The Free lance. (State College, Pa.) 1887-1904, February 01, 1894, Image 17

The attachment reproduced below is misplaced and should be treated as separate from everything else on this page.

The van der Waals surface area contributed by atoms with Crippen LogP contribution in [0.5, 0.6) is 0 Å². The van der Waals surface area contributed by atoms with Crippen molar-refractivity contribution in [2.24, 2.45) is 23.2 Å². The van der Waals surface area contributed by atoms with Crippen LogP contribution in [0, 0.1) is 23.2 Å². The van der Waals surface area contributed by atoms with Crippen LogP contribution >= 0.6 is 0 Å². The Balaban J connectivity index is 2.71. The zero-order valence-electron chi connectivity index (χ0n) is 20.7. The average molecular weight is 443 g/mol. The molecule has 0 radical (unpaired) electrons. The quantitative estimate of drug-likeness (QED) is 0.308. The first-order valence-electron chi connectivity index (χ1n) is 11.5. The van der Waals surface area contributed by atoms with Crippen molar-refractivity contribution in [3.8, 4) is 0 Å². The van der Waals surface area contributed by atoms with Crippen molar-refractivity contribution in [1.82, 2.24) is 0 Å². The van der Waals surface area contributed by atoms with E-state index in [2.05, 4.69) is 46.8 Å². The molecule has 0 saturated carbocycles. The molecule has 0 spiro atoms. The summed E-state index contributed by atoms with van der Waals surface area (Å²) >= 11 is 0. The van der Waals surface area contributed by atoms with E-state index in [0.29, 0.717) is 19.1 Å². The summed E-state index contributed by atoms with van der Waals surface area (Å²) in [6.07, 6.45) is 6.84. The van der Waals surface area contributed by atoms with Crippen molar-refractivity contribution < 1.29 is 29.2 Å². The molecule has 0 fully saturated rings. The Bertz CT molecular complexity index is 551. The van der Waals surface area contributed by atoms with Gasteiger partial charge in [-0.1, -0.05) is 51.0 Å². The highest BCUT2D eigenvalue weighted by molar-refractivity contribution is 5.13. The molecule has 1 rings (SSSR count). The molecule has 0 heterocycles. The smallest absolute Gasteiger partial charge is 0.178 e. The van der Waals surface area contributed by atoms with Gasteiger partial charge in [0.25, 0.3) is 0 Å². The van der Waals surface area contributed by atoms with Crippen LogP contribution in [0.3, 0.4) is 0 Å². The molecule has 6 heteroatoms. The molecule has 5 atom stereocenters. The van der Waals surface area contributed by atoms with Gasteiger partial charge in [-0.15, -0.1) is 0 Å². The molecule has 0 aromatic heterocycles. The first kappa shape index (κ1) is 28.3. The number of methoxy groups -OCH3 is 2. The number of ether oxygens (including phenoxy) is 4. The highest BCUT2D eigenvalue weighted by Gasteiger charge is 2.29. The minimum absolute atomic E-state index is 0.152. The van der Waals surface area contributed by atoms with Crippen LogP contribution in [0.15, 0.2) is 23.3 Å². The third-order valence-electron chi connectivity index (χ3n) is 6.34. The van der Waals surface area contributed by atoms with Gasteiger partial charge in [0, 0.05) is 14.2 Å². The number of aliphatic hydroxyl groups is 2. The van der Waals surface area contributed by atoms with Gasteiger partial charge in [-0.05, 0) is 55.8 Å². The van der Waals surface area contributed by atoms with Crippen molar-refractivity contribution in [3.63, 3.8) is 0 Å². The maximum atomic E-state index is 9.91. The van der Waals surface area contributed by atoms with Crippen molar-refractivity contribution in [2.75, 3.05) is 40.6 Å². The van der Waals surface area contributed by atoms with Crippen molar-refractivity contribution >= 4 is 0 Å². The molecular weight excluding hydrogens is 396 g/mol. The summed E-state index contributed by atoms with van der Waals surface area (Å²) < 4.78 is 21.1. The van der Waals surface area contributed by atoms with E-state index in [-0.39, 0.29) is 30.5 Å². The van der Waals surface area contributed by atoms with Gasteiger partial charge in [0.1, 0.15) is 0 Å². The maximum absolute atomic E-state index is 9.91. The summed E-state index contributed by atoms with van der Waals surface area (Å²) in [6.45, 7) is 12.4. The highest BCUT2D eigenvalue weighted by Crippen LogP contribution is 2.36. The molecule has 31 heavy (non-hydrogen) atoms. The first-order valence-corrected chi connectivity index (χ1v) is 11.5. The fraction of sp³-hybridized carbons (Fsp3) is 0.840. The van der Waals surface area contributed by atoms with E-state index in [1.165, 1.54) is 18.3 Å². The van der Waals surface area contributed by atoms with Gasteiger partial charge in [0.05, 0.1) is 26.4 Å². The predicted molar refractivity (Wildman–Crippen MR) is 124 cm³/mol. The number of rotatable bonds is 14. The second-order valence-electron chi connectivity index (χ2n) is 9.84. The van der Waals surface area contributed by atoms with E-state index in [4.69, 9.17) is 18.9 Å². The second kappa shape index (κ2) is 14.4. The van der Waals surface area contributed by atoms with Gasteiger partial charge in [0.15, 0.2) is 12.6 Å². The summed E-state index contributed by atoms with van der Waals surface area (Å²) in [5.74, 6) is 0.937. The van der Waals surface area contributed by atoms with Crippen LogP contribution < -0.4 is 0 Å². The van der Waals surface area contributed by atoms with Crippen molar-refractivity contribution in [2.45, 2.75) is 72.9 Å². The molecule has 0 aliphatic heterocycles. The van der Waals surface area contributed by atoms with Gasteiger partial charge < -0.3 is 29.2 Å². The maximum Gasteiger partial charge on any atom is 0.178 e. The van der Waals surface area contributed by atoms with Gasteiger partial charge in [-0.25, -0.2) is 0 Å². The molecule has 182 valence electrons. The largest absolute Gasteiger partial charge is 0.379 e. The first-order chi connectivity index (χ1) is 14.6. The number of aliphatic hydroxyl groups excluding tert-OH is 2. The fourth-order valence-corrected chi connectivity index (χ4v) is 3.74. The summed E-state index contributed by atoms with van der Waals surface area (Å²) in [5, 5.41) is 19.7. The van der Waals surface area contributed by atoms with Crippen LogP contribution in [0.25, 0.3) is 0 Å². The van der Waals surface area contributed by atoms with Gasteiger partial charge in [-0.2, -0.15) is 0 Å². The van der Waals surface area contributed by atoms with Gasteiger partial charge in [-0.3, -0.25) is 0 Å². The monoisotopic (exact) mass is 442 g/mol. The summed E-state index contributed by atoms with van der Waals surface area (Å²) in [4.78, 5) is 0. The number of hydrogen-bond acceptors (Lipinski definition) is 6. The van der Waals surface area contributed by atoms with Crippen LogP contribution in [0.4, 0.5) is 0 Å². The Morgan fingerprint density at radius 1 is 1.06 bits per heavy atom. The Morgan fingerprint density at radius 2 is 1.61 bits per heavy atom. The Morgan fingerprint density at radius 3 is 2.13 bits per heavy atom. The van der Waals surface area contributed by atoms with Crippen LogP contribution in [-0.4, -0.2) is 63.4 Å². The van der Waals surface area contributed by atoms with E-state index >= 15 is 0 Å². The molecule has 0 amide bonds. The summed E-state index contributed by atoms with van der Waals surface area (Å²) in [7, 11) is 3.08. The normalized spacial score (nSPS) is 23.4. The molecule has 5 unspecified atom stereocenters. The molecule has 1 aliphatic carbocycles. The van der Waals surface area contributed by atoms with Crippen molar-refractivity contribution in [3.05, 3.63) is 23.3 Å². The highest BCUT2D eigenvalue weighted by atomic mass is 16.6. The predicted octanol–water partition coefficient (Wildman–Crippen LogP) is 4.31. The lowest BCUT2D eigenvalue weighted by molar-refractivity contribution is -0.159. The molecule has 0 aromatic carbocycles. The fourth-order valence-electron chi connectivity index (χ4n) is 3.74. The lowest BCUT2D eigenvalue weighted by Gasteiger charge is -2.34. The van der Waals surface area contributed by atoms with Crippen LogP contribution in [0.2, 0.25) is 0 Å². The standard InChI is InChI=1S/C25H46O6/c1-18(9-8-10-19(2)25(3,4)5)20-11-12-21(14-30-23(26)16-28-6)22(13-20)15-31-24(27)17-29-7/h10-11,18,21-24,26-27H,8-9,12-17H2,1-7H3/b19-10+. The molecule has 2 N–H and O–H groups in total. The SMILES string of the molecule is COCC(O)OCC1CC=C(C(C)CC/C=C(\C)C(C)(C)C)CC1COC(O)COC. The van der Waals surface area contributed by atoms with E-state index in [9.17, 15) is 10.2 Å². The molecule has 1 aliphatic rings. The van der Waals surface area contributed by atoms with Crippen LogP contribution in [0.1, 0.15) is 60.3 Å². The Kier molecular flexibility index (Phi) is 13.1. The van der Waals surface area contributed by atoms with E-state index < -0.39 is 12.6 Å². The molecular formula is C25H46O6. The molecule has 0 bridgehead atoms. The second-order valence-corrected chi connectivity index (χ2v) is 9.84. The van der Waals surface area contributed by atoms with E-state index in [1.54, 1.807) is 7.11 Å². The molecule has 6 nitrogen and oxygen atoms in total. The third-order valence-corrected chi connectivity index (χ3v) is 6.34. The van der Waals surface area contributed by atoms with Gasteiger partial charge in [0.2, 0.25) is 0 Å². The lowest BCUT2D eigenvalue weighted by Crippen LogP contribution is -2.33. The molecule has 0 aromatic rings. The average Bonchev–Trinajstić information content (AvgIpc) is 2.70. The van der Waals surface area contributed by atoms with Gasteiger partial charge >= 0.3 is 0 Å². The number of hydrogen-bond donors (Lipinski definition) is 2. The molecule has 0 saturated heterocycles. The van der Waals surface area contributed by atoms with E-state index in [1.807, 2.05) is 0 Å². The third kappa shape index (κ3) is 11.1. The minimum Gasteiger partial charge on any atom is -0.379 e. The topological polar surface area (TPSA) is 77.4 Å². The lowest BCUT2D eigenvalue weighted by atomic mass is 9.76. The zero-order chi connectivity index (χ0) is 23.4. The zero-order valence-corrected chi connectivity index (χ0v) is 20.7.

The students of Chicago University have formed a "Students' Express Company," incor porated under the State law with a capital stock of ilio,ooo No college in all England publishes a college paper. This is another illustration of the superior energy of America. About 200 colleges publish periodical journals. Within the short period of two weeks, the Princ 7 ton glee, banjo and mandolin clubs, consisting of over fifty men, covered over 3,500 miles and gave thirteen concerts in the largest cities of the South. LANCELETS. Midnight has past, and all too quick, The Chronicle's Chief Ed. With temples throbbing, brain quito sick, Betakes himself to bed. There is no copy on his tile, His basket's flowing o'er With worthless notes that are so vile They make him thirst for gore. lie lies and thinks, he thinks all night, Poor chap ! he's almost dead ; The editorials he must write Keep him in constant dread. If we are late the reason's plain, I don't mind telling you, An editor has tried again To get to bed by two..- University Chronicle A PASSING SPIRIT. One night my heart sang strangely, sadly sweet— In low, soft, mournful cadence thrilled and thrilled; With all a heart's dull sorrowing replete It throbbed, and then its moaning song was stilled. That night my dear love died—ah ! who can say Might she not come in ghostly wanderings! Ilaybap her grieving spirit passed this way, And breathed its loving sorrow o'er the strings. Mum Lit GOLDEN ROD When tho grain Is gold as the autumn sun, And the "harvest home" has just begun, Along the dykes where grasses nod Is seen the gleam of the golden rod. And by the shore whore the eat-tails wave, The long green reeds the waters lave, And nature seetnv at peace with God When the land is bright with golden rod. —Sequoia THE FREE LANCE. A LOVE KNOT A lacing of a ladye's shoe Once loosed itself, as lacings doe, And tyeing it, in gallantrie, A youthful lover bent his knee. But soon once more It came untyed, And then the ladye showed with pryde How she herself a knot could tye Which would both tyme and chance de Long years since then have passed away The hair of both has turned to gray ; A ladye's shoe is loose again, A man, now old, stoops clown as then. He tyes it as in days of yore A ladye taught him, years before ; And looking in her eyes he sees Sad tears for ancient memories. HUMILIATING She is most charming, I admit, And bath a fund of ready wit, But yet - She naught will say that is not truth, And tells me I ain but a youth As yet. When other girls will say , you men," She miles most graciously, and then Exclaims: • No youth is man unless he thrive, Amid reach the age . of twenty-live. • « * • * It pains. WHEN I GET TIME. When I get time— I know what I shall do ; I'll cut the leaves of all my books And read them through and through When I get time— I'll write some letters then That I have owed for weeks and weeks To many, many men. When 1 get time— I'll pay those calls I owe, And with those bills, those countless bills I will not be so low. When I get time -I'u regulate my life In such a way that I may got Acquainted with my wife. When I get time— Oh, glorious dream of bliss 1 A month, a year, ten years from now— But I can't finish Me— -1 have no time.